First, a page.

Finnish architect Matti Suuronen designed the Futuro house in 1968, initially for use as a ski-cabin or holiday home. He utilized the new plastic technology to create a light, easy to assemble and mobile home. The idea behind the design reflects the optimism of the sixties. The ideal was of a new era, a space age, where everybody would have more leisure time to spend on holidays away from home.
The Futuro house was designed with kitchen, bathroom, beds and central table. Cooking was done using a portable 'firebox' which could go on the table, or be put away. Steel legs supported the cabin. A door dropped down, spaceship-style to let people in or out.
It could accommodate 8 people. It was constructed entirely out of reinforced plastic, a new, light and inexpensive material back then. The plan was to mass-produce it, so it would be cheap enough to house all people around the earth. Because it was so lightweight, it was easily transportable by helicopter.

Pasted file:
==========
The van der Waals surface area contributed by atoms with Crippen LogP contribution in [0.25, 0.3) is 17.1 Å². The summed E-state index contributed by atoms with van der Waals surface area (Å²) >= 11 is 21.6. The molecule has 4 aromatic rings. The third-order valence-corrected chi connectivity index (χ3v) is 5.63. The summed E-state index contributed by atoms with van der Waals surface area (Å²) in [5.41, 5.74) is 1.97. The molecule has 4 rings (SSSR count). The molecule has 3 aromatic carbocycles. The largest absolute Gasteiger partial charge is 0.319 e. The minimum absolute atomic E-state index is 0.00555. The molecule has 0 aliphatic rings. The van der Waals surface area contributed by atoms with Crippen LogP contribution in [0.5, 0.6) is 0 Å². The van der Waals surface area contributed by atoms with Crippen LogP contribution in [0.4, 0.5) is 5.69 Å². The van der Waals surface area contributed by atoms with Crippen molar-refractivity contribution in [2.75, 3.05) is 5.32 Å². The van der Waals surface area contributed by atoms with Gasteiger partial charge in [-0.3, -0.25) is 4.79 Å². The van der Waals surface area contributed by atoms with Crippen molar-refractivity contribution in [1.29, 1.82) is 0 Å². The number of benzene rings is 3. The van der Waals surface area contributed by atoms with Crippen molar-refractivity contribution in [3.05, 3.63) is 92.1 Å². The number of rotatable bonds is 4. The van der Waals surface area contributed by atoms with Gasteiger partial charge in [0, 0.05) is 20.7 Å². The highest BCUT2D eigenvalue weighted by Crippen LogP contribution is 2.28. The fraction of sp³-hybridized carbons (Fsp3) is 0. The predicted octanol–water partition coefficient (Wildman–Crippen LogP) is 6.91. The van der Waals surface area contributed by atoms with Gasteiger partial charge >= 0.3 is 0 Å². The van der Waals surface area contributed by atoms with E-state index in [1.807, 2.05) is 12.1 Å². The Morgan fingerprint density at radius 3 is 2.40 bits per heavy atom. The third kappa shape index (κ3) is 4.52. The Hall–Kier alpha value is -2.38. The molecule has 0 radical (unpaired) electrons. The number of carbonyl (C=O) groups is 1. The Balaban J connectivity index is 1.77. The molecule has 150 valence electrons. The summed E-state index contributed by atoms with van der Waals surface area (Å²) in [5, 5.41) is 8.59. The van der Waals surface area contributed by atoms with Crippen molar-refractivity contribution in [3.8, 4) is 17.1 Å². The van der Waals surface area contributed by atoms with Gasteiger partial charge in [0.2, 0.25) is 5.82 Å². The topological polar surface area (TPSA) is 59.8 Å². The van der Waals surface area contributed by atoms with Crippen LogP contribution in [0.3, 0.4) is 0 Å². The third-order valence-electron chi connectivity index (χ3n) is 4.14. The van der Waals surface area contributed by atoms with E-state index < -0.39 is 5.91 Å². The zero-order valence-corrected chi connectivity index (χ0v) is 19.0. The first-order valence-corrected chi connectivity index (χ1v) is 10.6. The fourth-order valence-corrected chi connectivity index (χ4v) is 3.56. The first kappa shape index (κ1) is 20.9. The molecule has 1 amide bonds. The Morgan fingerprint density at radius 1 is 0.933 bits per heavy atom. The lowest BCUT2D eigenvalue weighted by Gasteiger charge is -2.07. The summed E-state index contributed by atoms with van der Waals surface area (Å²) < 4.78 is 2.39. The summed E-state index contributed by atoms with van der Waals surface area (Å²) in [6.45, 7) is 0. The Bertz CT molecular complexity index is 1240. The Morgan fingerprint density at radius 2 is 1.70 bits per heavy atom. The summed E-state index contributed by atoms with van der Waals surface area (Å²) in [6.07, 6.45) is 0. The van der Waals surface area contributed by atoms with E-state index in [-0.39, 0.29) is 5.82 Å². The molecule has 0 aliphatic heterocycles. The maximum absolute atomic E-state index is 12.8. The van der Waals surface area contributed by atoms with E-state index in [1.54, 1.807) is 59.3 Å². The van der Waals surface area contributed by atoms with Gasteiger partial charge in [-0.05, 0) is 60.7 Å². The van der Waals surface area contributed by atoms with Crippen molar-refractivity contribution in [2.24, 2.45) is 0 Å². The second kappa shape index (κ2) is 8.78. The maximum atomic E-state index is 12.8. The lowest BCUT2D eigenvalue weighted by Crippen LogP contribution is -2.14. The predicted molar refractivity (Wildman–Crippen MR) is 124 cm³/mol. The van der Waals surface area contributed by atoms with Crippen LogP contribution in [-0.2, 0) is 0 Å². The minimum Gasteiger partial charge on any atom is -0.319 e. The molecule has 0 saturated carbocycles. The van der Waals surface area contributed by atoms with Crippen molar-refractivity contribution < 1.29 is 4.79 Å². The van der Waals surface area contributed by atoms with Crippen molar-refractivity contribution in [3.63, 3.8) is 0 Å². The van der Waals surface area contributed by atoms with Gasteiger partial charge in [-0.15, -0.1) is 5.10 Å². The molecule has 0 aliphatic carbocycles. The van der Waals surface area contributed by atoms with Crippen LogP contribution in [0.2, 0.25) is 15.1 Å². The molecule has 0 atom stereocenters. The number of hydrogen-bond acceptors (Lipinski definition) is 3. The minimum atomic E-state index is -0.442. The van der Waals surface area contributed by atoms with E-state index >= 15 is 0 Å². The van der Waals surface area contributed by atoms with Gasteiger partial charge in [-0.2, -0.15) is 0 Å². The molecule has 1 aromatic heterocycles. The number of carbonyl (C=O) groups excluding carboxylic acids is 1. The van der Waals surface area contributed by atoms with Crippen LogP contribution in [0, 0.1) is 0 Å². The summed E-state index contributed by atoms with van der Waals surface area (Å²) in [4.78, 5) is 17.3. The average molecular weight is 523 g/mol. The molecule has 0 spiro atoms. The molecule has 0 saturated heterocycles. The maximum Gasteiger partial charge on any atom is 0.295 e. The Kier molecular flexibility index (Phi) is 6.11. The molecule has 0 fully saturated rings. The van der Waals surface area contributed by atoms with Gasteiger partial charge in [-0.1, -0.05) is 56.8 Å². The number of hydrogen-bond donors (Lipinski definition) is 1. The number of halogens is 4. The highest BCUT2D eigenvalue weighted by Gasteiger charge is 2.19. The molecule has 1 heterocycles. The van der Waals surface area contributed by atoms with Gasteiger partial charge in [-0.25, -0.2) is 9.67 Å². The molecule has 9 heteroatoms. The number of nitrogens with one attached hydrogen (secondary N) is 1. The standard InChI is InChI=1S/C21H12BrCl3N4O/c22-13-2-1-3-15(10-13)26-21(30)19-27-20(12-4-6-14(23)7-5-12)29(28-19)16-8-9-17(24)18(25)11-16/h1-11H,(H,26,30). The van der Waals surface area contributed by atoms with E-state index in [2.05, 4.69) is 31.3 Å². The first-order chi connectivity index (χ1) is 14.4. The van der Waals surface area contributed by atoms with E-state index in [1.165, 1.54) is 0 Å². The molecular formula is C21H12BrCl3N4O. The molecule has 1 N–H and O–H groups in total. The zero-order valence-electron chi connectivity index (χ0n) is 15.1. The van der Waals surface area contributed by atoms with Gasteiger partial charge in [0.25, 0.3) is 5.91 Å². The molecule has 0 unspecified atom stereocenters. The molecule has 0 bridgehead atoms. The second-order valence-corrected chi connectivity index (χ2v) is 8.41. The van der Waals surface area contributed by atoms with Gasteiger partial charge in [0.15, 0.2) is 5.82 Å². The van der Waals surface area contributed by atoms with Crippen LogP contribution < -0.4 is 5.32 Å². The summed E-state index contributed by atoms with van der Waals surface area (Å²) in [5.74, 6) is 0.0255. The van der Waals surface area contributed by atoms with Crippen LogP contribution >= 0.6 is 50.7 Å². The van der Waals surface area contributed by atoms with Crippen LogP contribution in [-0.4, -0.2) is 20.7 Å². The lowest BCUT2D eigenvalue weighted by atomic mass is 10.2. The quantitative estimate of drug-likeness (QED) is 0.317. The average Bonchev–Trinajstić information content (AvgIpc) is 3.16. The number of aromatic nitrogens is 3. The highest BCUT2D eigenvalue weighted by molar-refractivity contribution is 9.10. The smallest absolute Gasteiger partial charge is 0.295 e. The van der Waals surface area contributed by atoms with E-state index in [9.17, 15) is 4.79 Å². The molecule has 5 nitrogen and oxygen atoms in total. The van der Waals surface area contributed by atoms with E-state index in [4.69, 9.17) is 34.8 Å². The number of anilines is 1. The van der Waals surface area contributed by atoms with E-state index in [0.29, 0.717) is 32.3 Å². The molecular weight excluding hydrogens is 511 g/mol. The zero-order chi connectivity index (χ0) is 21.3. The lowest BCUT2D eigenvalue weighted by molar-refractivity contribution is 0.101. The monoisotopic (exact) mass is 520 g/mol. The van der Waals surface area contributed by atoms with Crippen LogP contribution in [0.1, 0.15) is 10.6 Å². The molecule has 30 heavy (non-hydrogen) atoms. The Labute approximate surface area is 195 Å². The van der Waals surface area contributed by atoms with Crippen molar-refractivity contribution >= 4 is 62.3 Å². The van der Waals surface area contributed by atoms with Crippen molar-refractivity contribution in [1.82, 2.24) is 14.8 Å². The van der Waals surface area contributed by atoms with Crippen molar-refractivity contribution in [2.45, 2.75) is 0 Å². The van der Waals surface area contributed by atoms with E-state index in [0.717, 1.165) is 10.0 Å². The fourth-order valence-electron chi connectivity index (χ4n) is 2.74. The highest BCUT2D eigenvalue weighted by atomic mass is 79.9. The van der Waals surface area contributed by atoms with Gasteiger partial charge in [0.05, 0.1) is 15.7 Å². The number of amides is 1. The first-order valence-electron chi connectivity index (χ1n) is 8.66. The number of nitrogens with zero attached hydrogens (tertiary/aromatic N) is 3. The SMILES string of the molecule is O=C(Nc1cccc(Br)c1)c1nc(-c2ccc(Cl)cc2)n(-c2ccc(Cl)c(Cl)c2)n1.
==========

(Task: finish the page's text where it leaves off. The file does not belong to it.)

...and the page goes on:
Mobile living was the new possibility for the future. People could now take their moveable home with them, to wherever they went, and live like modern nomads. Unfortunately the 1973 oil crisis spoiled all these plans. Prices of plastic raised production costs too high to be profitable. Only 20 Futuro houses were ever built.
Make sure to visit the sister cache Tomorrow’s House from Yesterday, in New Jersey.
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